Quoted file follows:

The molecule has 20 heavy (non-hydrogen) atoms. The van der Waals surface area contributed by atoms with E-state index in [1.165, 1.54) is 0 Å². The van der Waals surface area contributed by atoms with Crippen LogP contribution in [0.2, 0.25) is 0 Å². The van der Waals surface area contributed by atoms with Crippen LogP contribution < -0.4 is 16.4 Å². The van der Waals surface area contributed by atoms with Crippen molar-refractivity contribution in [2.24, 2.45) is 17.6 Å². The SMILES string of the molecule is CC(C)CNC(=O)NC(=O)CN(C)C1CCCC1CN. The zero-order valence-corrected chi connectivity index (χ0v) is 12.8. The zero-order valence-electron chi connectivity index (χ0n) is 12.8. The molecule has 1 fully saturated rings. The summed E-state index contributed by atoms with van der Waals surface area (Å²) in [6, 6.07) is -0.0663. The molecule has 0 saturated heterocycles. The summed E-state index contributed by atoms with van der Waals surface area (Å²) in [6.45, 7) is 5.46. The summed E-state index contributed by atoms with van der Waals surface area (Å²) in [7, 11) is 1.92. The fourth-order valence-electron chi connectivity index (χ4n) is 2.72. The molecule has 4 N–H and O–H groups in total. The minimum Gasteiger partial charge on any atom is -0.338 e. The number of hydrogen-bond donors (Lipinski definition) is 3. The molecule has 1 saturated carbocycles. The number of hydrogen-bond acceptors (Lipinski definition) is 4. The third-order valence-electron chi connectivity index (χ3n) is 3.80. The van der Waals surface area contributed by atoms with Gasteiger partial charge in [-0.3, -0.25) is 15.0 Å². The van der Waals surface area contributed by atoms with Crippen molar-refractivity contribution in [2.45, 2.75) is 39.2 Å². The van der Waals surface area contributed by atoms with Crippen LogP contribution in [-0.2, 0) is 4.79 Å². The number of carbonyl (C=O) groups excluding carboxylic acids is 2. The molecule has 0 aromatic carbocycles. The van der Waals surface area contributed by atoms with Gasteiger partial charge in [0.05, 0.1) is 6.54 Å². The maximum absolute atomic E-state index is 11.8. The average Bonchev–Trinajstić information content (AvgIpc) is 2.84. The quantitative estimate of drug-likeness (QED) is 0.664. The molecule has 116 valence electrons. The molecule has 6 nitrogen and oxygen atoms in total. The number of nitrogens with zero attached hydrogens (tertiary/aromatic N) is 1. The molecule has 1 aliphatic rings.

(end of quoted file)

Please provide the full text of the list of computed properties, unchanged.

The molecule has 20 heavy (non-hydrogen) atoms. The van der Waals surface area contributed by atoms with E-state index in [1.165, 1.54) is 0 Å². The van der Waals surface area contributed by atoms with Crippen LogP contribution in [0.2, 0.25) is 0 Å². The van der Waals surface area contributed by atoms with Crippen LogP contribution < -0.4 is 16.4 Å². The van der Waals surface area contributed by atoms with Crippen molar-refractivity contribution in [2.24, 2.45) is 17.6 Å². The SMILES string of the molecule is CC(C)CNC(=O)NC(=O)CN(C)C1CCCC1CN. The zero-order valence-corrected chi connectivity index (χ0v) is 12.8. The zero-order valence-electron chi connectivity index (χ0n) is 12.8. The molecule has 1 fully saturated rings. The summed E-state index contributed by atoms with van der Waals surface area (Å²) in [6, 6.07) is -0.0663. The molecule has 0 saturated heterocycles. The summed E-state index contributed by atoms with van der Waals surface area (Å²) in [6.45, 7) is 5.46. The summed E-state index contributed by atoms with van der Waals surface area (Å²) in [7, 11) is 1.92. The fourth-order valence-electron chi connectivity index (χ4n) is 2.72. The molecule has 4 N–H and O–H groups in total. The minimum Gasteiger partial charge on any atom is -0.338 e. The number of hydrogen-bond donors (Lipinski definition) is 3. The molecule has 1 saturated carbocycles. The number of hydrogen-bond acceptors (Lipinski definition) is 4. The third-order valence-electron chi connectivity index (χ3n) is 3.80. The van der Waals surface area contributed by atoms with Gasteiger partial charge in [-0.3, -0.25) is 15.0 Å². The van der Waals surface area contributed by atoms with Crippen molar-refractivity contribution in [2.45, 2.75) is 39.2 Å². The van der Waals surface area contributed by atoms with Crippen LogP contribution in [-0.2, 0) is 4.79 Å². The number of carbonyl (C=O) groups excluding carboxylic acids is 2. The molecule has 0 aromatic carbocycles. The van der Waals surface area contributed by atoms with Gasteiger partial charge in [0.05, 0.1) is 6.54 Å². The maximum absolute atomic E-state index is 11.8. The average Bonchev–Trinajstić information content (AvgIpc) is 2.84. The quantitative estimate of drug-likeness (QED) is 0.664. The molecule has 116 valence electrons. The molecule has 6 nitrogen and oxygen atoms in total. The number of nitrogens with zero attached hydrogens (tertiary/aromatic N) is 1. The molecule has 1 aliphatic rings.